I was floored. Park City was completely in the wrong direction. Besides the two Pony Express sites that I already knew were out of the question, the next thing on the itinerary was the Spiral Jetty, and that was north of SLC. Park City was east. And it also meant the cave was not happening.

I literally didn't say anything for the rest of the trip to Park City. Going up the mountain on I-80 outside of SLC was at a miserable 45mph, so that the RV's motor wasn't screaming at 5000rpm to try to maintain a more traffic-friendly speed. The exit finally came up, and after one wrong turn, we found the RV park and I got backed into our space. The showers were at least nice, even if the restroom for the lower-side RV people was a bit dumpy.

Fortunately, we were both still fairly full from lunch, so dinner wasn't necessary. I pulled out the road atlas, my cell phone, a notepad and a pen, and went to work plotting out exactly where we were going, approximately how much time it would take to get to each place, and finished with a list of prospective RV parks (and phone numbers) that I found via Google. I no longer wanted to deal with last minute-oh-my-god-there-isn't-anything-in-a-two-hour-radius-with-electricity. I hadn't done this previously because when I was working on the itinerary, mom had assured me that finding a place wasn't a big deal, citing her experiences during the trips with dad.

Lesson learned.

So, the next morning, we headed off to Promontory to see the Spiral Jetty. We had to drive past the Golden Spike Historic Site, where the road becomes unpaved, and continue for another fifteen miles. It was a rough going, as the RV felt more stiffly sprung than my WRX on the ASTs, but we finally arrived. To our surprise, there was actually someone else already there.
It doesn't look like the pictures when the water level is down
The structure actually is very large
I wasn't expecting such a huge structure. I walked down to it, but couldn't really take a picture that showed what I wanted.

Before we left, I remembered mom saying something about adjusting the air shocks on the RV after the tire installation, so I suggested softening them up. She seemed skeptical, but after dropping the pressures, the ride back to the Golden Spike site was immensely easier.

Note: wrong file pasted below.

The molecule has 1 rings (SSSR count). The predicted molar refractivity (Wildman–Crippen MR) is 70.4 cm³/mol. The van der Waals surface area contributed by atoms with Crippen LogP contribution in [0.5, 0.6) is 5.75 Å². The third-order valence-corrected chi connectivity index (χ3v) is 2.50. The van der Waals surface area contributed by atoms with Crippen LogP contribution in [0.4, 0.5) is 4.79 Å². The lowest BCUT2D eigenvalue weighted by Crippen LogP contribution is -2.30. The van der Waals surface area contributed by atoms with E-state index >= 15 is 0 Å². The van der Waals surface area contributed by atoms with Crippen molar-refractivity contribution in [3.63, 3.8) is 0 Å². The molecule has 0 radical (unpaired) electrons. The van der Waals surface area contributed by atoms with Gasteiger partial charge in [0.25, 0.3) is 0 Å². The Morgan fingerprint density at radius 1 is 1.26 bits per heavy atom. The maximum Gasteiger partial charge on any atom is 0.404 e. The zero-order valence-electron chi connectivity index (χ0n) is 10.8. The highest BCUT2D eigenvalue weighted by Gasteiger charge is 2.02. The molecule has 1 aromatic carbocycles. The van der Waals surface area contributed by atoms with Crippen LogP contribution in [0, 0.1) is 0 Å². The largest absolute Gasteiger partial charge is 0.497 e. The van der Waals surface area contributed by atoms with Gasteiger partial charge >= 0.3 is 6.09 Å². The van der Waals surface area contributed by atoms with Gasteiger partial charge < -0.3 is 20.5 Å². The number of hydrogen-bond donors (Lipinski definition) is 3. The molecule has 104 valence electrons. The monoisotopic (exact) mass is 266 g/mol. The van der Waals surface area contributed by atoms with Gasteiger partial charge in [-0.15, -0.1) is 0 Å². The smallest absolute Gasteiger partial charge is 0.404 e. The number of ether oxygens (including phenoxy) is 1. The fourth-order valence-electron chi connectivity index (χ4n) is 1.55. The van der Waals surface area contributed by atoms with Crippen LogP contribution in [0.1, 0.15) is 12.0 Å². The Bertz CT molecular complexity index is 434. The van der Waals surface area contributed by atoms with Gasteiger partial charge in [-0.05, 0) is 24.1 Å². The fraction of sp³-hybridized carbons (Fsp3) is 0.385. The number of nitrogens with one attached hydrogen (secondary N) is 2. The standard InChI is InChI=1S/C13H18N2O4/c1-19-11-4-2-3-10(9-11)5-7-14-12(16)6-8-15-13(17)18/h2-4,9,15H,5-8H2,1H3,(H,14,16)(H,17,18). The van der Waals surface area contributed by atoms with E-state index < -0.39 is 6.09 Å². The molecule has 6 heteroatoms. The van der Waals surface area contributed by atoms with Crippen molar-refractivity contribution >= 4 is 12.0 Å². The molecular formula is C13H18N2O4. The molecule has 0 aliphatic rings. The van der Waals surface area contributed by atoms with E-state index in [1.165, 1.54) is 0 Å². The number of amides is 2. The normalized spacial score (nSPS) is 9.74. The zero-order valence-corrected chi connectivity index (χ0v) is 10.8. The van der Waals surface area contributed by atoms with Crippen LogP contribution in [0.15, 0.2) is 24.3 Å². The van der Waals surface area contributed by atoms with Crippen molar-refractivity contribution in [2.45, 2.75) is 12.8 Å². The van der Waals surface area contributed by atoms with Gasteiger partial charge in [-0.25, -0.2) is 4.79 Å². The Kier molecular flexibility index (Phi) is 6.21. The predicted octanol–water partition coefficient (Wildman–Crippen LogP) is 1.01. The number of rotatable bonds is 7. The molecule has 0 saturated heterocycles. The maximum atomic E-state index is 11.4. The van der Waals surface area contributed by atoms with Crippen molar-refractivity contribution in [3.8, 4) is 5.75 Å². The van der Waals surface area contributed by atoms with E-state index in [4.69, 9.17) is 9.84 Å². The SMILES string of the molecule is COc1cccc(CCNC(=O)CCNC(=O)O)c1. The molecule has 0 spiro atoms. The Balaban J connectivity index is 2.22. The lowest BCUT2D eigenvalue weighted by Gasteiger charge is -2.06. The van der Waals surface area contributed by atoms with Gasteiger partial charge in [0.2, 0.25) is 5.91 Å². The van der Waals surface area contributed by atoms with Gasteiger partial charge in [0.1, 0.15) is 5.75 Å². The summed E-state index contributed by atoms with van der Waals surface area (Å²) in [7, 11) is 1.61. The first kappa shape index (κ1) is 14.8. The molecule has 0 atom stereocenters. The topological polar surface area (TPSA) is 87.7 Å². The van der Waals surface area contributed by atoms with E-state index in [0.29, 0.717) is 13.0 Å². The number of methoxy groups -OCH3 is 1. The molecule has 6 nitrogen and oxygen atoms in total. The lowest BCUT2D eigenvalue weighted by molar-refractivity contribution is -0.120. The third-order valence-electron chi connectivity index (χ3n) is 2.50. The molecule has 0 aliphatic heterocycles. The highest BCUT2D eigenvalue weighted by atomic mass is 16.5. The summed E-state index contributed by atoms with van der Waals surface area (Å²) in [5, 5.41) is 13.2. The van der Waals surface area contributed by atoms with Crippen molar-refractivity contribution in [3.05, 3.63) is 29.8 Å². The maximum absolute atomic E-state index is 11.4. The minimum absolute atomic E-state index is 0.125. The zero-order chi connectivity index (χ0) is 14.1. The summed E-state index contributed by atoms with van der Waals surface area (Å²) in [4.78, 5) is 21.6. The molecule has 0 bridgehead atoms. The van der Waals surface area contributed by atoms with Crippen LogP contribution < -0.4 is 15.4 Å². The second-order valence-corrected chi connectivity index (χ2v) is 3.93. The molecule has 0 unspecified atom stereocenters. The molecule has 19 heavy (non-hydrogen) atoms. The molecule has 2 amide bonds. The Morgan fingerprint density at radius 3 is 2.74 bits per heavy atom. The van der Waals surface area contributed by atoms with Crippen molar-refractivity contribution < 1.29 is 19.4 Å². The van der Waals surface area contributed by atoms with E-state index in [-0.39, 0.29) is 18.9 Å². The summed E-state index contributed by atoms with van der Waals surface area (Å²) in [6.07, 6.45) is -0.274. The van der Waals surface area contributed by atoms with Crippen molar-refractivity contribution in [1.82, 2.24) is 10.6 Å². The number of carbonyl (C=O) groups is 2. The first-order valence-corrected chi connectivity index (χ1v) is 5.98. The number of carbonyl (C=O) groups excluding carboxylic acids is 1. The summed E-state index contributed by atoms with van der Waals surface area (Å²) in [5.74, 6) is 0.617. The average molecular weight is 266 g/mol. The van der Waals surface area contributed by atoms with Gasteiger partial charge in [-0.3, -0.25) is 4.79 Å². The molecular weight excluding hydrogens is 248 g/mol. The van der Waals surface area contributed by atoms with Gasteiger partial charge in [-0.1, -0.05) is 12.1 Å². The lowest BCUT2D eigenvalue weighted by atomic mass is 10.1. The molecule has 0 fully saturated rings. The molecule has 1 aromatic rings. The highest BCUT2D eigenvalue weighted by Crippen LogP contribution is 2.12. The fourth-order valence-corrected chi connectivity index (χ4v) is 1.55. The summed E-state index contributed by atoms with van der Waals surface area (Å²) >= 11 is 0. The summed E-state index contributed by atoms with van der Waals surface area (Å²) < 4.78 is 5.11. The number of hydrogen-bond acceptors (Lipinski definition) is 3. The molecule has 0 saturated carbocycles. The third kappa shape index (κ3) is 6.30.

A receation of the scene
The Golden Spike visitor center is about the joining of two rail lines in Promontory after a Congressional push for a transcontinental railroad. What I learned is that because it was a Congressional push, there was government money involved, and so there was a bit of a money grab. The two railroad companies were paid by the mile, and actually passed each other by quite a distance before Congress put a halt to it and said that the lines should meet in Promontory.

A special laurel tie and four special spikes -- 3 of them golden, and one silver -- marked the site
Original piece of rail from the event
HO scale diorama
It was also at this visitor center that I broke down and got my own National Parks Passport. Of course, I got the "explorer" version, where you can add more pages as necessary, after seeing mom and dad's "three volume set" and mom always trying to figure out which book had room in which region.

Our next destination was Fossil Butte, which was about three hours away via US89 and some state roads. That actually made me happy, as I did not want to have to deal with I-80 outside Park City again, much less the more gradual hill heading into Wyoming.

A hawk outside the Golden Spike site
Rick's Spring, in the Cache National Forest
Some flowers near Rick's Spring
After driving through the Cache National Forest and around Bear Lake, we enter Wyoming and find ourselves on US30. We're maybe ten minutes from Fossil Butte, when I see a green sign that says SAGE with an arrow to the right. I hit the brakes hard enough that a six pack of beer that was sitting on the floor next to the beds slides up almost beside me.

It's a ghost town.

Talk about depressing.

We pressed on to Fossil Butte National Monument.
A Chisternon undatum juvenile 

An awesome diorama showing what the Fossil Butte area must have looked like millions of years ago
Since mom wasn't up for any of the hikes in the area, we rolled down US30 to Granger.
Rabbits in the pioneer cemetery
The South Bend stage station, which has new interpretative panels
The remains of a blacksmith shop
As we prepared to leave, a man came down the street to thank us for stopping by. He shed some light on the fallen structure (that it was the blacksmith shop), and told us that the interpretive panels had been installed just this past spring. He also asked how we found the site, so I told him that I was actually revisiting, but the first time was due to the brown informational sign on US30 on the way from Kemmerer. Maybe they are trying to entice more people to visit?

It looked like camping in the Green River area was out of the question, so we made our way to Rawlins for the night. It was more of a trailer park with a handful of RV spots, but it was a clean place to stay, and we had a spot right up front. There was even a strong enough wifi signal that I could backup some of the myriad photos I'd taken on my phone.

But first, I did the same thing I'd done the night before, and plotted out a detailed itinerary with times and possible RV sites.